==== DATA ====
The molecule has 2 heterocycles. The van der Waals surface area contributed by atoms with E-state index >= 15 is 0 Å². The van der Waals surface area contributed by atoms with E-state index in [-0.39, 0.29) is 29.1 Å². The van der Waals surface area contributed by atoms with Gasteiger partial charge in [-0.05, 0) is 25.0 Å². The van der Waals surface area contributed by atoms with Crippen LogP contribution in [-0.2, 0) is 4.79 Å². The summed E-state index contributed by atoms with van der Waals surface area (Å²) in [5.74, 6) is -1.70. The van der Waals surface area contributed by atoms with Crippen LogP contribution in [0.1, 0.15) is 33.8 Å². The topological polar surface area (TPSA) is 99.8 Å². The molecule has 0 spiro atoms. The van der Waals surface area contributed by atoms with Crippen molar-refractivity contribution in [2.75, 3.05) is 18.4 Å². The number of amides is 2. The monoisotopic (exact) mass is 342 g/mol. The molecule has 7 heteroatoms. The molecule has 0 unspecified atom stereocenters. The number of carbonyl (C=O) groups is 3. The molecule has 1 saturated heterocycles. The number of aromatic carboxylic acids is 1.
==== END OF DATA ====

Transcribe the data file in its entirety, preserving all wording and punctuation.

The molecule has 2 heterocycles. The van der Waals surface area contributed by atoms with E-state index >= 15 is 0 Å². The van der Waals surface area contributed by atoms with E-state index in [-0.39, 0.29) is 29.1 Å². The van der Waals surface area contributed by atoms with Gasteiger partial charge in [-0.05, 0) is 25.0 Å². The van der Waals surface area contributed by atoms with Crippen LogP contribution in [-0.2, 0) is 4.79 Å². The summed E-state index contributed by atoms with van der Waals surface area (Å²) in [5.74, 6) is -1.70. The van der Waals surface area contributed by atoms with Crippen LogP contribution in [0.1, 0.15) is 33.8 Å². The topological polar surface area (TPSA) is 99.8 Å². The molecule has 0 spiro atoms. The van der Waals surface area contributed by atoms with Crippen molar-refractivity contribution in [2.75, 3.05) is 18.4 Å². The number of amides is 2. The monoisotopic (exact) mass is 342 g/mol. The molecule has 7 heteroatoms. The molecule has 0 unspecified atom stereocenters. The number of carbonyl (C=O) groups is 3. The molecule has 1 saturated heterocycles. The number of aromatic carboxylic acids is 1.